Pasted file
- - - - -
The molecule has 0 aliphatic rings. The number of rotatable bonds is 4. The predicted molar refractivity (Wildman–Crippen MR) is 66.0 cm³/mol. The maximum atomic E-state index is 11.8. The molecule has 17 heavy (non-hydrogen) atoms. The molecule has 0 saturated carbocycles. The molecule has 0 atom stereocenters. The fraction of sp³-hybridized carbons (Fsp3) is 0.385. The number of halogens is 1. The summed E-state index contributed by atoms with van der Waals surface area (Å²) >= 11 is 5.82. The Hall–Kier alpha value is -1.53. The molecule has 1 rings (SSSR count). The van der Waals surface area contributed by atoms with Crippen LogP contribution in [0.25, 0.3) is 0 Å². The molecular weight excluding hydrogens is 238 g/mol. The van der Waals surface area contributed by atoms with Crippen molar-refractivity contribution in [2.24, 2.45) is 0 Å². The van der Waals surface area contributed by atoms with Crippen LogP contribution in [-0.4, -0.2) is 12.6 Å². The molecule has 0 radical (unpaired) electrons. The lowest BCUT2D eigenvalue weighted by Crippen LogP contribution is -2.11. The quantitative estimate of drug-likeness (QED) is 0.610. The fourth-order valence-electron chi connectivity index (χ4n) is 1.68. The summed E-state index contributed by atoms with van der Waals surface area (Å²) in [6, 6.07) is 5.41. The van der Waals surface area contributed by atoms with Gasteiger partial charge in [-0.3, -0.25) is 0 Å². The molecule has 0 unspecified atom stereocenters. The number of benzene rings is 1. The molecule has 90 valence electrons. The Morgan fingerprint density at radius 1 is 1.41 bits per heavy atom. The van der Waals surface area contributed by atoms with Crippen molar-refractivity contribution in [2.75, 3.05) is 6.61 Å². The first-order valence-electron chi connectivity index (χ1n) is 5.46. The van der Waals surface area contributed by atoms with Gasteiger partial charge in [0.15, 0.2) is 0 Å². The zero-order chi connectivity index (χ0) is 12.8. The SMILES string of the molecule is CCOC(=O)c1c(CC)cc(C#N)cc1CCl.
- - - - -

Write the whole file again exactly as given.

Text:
The molecule has 0 aliphatic rings. The number of rotatable bonds is 4. The predicted molar refractivity (Wildman–Crippen MR) is 66.0 cm³/mol. The maximum atomic E-state index is 11.8. The molecule has 17 heavy (non-hydrogen) atoms. The molecule has 0 saturated carbocycles. The molecule has 0 atom stereocenters. The fraction of sp³-hybridized carbons (Fsp3) is 0.385. The number of halogens is 1. The summed E-state index contributed by atoms with van der Waals surface area (Å²) >= 11 is 5.82. The Hall–Kier alpha value is -1.53. The molecule has 1 rings (SSSR count). The van der Waals surface area contributed by atoms with Crippen LogP contribution in [0.25, 0.3) is 0 Å². The molecular weight excluding hydrogens is 238 g/mol. The van der Waals surface area contributed by atoms with Crippen molar-refractivity contribution in [2.24, 2.45) is 0 Å². The van der Waals surface area contributed by atoms with Crippen LogP contribution in [-0.4, -0.2) is 12.6 Å². The molecule has 0 radical (unpaired) electrons. The lowest BCUT2D eigenvalue weighted by Crippen LogP contribution is -2.11. The quantitative estimate of drug-likeness (QED) is 0.610. The fourth-order valence-electron chi connectivity index (χ4n) is 1.68. The summed E-state index contributed by atoms with van der Waals surface area (Å²) in [6, 6.07) is 5.41. The van der Waals surface area contributed by atoms with Gasteiger partial charge in [-0.3, -0.25) is 0 Å². The molecule has 0 unspecified atom stereocenters. The number of benzene rings is 1. The molecule has 90 valence electrons. The Morgan fingerprint density at radius 1 is 1.41 bits per heavy atom. The van der Waals surface area contributed by atoms with Crippen molar-refractivity contribution in [2.75, 3.05) is 6.61 Å². The first-order valence-electron chi connectivity index (χ1n) is 5.46. The van der Waals surface area contributed by atoms with Gasteiger partial charge in [0.15, 0.2) is 0 Å². The zero-order chi connectivity index (χ0) is 12.8. The SMILES string of the molecule is CCOC(=O)c1c(CC)cc(C#N)cc1CCl.